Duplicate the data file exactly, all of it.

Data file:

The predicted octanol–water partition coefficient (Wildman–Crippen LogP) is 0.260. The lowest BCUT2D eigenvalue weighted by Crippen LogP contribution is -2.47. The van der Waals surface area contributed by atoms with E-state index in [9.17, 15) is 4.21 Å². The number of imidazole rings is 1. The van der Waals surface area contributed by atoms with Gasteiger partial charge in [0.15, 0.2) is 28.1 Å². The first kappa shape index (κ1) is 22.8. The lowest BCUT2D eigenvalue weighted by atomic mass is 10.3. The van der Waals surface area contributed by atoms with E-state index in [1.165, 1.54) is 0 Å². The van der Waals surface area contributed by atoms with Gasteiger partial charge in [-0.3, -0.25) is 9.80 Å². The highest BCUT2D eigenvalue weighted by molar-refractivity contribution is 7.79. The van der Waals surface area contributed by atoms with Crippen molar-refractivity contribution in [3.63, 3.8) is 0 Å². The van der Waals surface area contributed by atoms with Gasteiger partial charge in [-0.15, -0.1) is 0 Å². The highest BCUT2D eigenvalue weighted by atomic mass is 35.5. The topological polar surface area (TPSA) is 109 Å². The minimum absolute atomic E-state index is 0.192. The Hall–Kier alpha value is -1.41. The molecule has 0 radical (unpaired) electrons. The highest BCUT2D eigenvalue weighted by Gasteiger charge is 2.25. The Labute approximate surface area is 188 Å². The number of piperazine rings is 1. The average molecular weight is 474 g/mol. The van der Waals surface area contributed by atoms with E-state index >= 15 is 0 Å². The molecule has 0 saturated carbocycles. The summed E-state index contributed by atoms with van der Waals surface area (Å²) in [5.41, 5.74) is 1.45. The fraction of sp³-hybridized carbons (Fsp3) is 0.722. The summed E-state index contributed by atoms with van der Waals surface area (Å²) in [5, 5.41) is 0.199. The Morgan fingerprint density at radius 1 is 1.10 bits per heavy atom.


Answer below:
The predicted octanol–water partition coefficient (Wildman–Crippen LogP) is 0.260. The lowest BCUT2D eigenvalue weighted by Crippen LogP contribution is -2.47. The van der Waals surface area contributed by atoms with E-state index in [9.17, 15) is 4.21 Å². The number of imidazole rings is 1. The van der Waals surface area contributed by atoms with Gasteiger partial charge in [0.15, 0.2) is 28.1 Å². The first kappa shape index (κ1) is 22.8. The lowest BCUT2D eigenvalue weighted by atomic mass is 10.3. The van der Waals surface area contributed by atoms with E-state index in [1.165, 1.54) is 0 Å². The van der Waals surface area contributed by atoms with Gasteiger partial charge in [-0.3, -0.25) is 9.80 Å². The highest BCUT2D eigenvalue weighted by molar-refractivity contribution is 7.79. The van der Waals surface area contributed by atoms with Crippen molar-refractivity contribution in [3.63, 3.8) is 0 Å². The van der Waals surface area contributed by atoms with Gasteiger partial charge in [-0.15, -0.1) is 0 Å². The highest BCUT2D eigenvalue weighted by atomic mass is 35.5. The topological polar surface area (TPSA) is 109 Å². The minimum absolute atomic E-state index is 0.192. The Hall–Kier alpha value is -1.41. The molecule has 0 radical (unpaired) electrons. The highest BCUT2D eigenvalue weighted by Gasteiger charge is 2.25. The Labute approximate surface area is 188 Å². The number of piperazine rings is 1. The average molecular weight is 474 g/mol. The van der Waals surface area contributed by atoms with E-state index >= 15 is 0 Å². The molecule has 0 saturated carbocycles. The summed E-state index contributed by atoms with van der Waals surface area (Å²) in [5.41, 5.74) is 1.45. The fraction of sp³-hybridized carbons (Fsp3) is 0.722. The summed E-state index contributed by atoms with van der Waals surface area (Å²) in [5, 5.41) is 0.199. The Morgan fingerprint density at radius 1 is 1.10 bits per heavy atom.